The Third Branch
Unique sentencing means interstate videoconference
By Judge John P. Hoffmann, Waupaca County Circuit Court
Judge John P. Hoffmann
I had an interstate sentencing hearing this summer that involved videoconferencing under what I believe are unique circumstances. I thought the story might be of interest to my colleagues.
The defendant, Glendon Gouker, was charged in connection with a 1990 case after a DNA match linked him to the crime. The charge was first-degree sexual assault while concealing identity Gouker had been in the Pottawatomie County Jail in Shawnee, Okla., since 2010 facing charges carrying the death penalty.
He agreed to cooperate with Waupaca County authorities to perhaps help clear up some unsolved crimes, and was brought to Waupaca earlier this year to testify at a John Doe proceeding. While he was here he pled to the 1990 crime The Attorney General's Office prosecuted the case, and wanted to delay sentencing until after Gouker was sentenced in Oklahoma.
Gouker was entitled to be present in the same courtroom as the sentencing judge under 971.04. However, he was willing to waive that right and consent to sentencing via videoconferencing. We complied with the holding in State v. Soto (2010AP2273-CR), which offers guidance on the circumstances under which videoconferencing may be used in plea hearings.
The first hurdle
The videoconferencing equipment in the Waupaca County Courthouse has been out of order for some time. Last summer when it was working I had a mother in a CHIPS case testify via videoconferencing from, ironically, the State of Oklahoma. She was conferenced in from a technical college. That experience gave me the idea to contact Fox Valley Technical College (FVTC) in Waupaca to see if they could accommodate us rather than having to go to another county courthouse. They were very willing to allow us to use their videoconferencing set-up for the sentencing.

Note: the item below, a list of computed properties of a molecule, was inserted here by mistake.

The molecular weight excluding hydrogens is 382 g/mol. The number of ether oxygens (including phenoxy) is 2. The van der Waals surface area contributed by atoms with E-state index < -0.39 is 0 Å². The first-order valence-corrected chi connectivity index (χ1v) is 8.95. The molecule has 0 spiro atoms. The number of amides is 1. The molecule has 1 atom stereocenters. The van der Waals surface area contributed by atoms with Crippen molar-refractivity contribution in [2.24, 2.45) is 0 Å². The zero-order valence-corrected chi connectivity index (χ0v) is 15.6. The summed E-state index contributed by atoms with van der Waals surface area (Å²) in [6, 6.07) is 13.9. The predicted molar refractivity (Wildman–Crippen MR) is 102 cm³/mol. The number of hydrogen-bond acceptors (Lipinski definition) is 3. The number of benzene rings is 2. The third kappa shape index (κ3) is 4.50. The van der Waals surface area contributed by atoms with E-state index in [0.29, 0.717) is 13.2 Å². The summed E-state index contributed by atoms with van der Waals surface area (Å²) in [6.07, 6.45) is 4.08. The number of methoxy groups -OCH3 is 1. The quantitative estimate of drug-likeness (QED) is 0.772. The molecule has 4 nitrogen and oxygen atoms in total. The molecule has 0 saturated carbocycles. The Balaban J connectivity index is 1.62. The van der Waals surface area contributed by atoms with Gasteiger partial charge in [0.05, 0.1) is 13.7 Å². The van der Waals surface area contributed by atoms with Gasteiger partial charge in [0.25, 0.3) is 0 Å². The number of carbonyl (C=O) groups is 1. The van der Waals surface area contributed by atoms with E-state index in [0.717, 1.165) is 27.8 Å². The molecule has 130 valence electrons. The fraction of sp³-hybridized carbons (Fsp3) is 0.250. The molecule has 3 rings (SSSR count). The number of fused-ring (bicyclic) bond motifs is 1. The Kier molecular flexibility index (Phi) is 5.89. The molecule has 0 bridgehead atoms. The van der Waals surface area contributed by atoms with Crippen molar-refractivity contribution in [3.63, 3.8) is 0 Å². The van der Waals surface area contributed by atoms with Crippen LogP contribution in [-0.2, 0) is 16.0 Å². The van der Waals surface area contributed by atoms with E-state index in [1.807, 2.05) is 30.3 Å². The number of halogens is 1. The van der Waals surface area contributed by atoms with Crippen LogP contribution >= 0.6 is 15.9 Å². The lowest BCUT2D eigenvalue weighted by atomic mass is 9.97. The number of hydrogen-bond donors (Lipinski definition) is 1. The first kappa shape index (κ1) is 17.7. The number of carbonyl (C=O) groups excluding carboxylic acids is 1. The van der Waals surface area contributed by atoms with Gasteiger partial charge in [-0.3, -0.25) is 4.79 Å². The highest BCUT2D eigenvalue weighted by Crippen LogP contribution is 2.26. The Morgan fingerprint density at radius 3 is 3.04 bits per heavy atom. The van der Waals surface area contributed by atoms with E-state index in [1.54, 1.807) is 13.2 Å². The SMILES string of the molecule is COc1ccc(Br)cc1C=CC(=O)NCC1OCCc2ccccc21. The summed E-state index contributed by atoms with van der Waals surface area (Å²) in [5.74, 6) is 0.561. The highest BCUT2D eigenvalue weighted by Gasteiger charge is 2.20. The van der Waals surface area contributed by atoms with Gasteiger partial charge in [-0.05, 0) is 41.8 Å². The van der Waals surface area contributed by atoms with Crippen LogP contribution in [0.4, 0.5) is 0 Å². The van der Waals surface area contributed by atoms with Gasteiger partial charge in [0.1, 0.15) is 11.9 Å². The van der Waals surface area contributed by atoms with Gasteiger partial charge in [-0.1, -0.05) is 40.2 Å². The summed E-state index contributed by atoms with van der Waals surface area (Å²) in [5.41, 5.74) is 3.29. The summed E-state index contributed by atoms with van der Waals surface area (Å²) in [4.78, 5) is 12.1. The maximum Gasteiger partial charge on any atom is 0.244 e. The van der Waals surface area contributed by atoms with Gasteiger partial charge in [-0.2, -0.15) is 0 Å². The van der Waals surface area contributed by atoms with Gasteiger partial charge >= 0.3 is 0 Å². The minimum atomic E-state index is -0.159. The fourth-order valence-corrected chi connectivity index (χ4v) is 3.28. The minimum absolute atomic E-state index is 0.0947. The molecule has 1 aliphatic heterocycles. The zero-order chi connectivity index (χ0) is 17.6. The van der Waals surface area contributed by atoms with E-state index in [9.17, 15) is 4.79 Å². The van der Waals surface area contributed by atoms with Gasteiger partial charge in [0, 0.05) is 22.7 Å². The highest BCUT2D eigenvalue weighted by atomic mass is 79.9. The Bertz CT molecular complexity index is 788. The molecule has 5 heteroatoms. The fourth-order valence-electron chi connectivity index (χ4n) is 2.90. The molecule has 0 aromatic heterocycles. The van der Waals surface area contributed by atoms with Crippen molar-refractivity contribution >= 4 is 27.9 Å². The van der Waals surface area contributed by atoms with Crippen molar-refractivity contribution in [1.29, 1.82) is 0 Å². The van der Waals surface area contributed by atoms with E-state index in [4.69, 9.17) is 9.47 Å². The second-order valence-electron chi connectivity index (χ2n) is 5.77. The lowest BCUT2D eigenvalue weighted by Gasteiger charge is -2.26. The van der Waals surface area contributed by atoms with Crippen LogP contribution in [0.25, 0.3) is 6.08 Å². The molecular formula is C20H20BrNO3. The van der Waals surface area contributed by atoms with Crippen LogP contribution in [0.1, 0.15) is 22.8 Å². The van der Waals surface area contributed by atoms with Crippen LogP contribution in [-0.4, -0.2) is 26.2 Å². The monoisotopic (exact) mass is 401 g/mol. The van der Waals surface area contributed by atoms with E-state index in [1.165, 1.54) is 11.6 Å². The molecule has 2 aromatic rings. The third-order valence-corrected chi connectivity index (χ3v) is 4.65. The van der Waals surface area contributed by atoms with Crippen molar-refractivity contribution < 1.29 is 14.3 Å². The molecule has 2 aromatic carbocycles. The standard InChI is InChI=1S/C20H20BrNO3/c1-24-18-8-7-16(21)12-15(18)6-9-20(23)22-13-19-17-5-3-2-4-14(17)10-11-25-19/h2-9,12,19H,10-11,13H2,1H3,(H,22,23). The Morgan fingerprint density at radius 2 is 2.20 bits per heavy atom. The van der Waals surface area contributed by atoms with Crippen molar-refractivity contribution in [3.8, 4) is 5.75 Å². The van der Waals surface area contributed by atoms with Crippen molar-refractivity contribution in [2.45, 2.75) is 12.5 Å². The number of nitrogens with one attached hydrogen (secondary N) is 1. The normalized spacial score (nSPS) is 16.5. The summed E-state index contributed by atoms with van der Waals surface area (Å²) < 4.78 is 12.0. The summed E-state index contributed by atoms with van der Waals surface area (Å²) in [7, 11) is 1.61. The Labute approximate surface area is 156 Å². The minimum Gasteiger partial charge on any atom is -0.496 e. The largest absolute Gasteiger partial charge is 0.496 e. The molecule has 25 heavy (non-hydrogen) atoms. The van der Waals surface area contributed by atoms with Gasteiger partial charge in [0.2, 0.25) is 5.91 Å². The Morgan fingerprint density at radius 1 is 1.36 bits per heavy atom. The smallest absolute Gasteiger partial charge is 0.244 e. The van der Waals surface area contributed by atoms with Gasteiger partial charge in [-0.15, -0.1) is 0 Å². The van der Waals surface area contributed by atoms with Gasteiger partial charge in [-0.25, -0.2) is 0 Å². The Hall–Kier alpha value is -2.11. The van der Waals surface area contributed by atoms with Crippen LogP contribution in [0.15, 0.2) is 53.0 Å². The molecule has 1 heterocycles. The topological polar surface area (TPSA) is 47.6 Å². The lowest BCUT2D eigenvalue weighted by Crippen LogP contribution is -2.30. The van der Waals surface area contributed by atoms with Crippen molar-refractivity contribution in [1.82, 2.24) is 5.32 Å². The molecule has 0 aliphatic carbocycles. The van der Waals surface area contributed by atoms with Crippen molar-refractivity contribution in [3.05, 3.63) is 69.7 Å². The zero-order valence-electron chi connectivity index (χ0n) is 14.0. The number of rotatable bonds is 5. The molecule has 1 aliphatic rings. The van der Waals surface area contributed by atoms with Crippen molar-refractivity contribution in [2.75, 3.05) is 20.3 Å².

Rigging a courtroom
We worked with FVTC representatives in Appleton and Waupaca My judicial assistant and the victim/witness coordinator toured the facility and reported back that the smaller room (a classroom) had better videoconferencing capability so I opted for that room. We placed two tables in a T-shape and I sat at the head and the attorneys were at the other end. There were approximately 15 chairs available but were not needed.
This was a public hearing. We posted notice on the courtroom door and in the third-floor hallway of the courthouse where all daily court calendars are posted. We also contacted the local radio station and newspaper to alert them. The radio station reported the location of the sentencing on the morning news on the day of sentencing.
I wanted to sentence Gouker immediately after his sentence in Pottawatomie County as we were told that once he went into the Oklahoma prison system he would not be available to us. The Pottawatomie County Courthouse and Jail did not have videoconferencing, but authorities there were willing to transport him to the Glen Cooper Technology Center, which is part of a technical college in Shawnee. So we had the sentencing court sitting in one technical college and the defendant in another technical college for a sentencing via videoconference. I believe that could be a first.
I sentenced him to 25 years consecutive to his Oklahoma sentences. Under the law in effect at that time, his crimes carried a 25-year maximum.
In the Oklahoma case, charges of first-degree murder, first-degree rape, kidnapping, sodomy, and additional counts related to drugs and firearms drew four consecutive life sentences plus 70 years for Gouker. The death penalty was not pursued due to his cooperation with Wisconsin authorities.
Fox Valley Tech charged the county $170/ hour, and sentencing took less than one hour but I assume that some set-up time will be included I did sign a contract w/ FVTC. On the week of the sentencing I attended two county board subcommittee meetings to inform the supervisors of what was happening. I didn't want them to read about sentencing and wonder what I was doing, why I was doing it and what it was costing the county. They understood that was cheaper than bringing defendant back and forth between Wisconsin and Oklahoma.
The sentencing went smoothly on our end, but working with Oklahoma was more problematic, simply because of the many details involved in planning – and our inability to be on site to see the set-up. On our end, staff from a number of departments needed to be involved in multiple phone conferences and e-mails to plan this sentencing. This included the Sheriff's Department, District Attorney's Office, my judicial assistant, the Attorney General's Office, FVTC and others
It took a lot to pull this off, but certainly was, in my mind, the best way to approach a unique interstate sentencing hearing.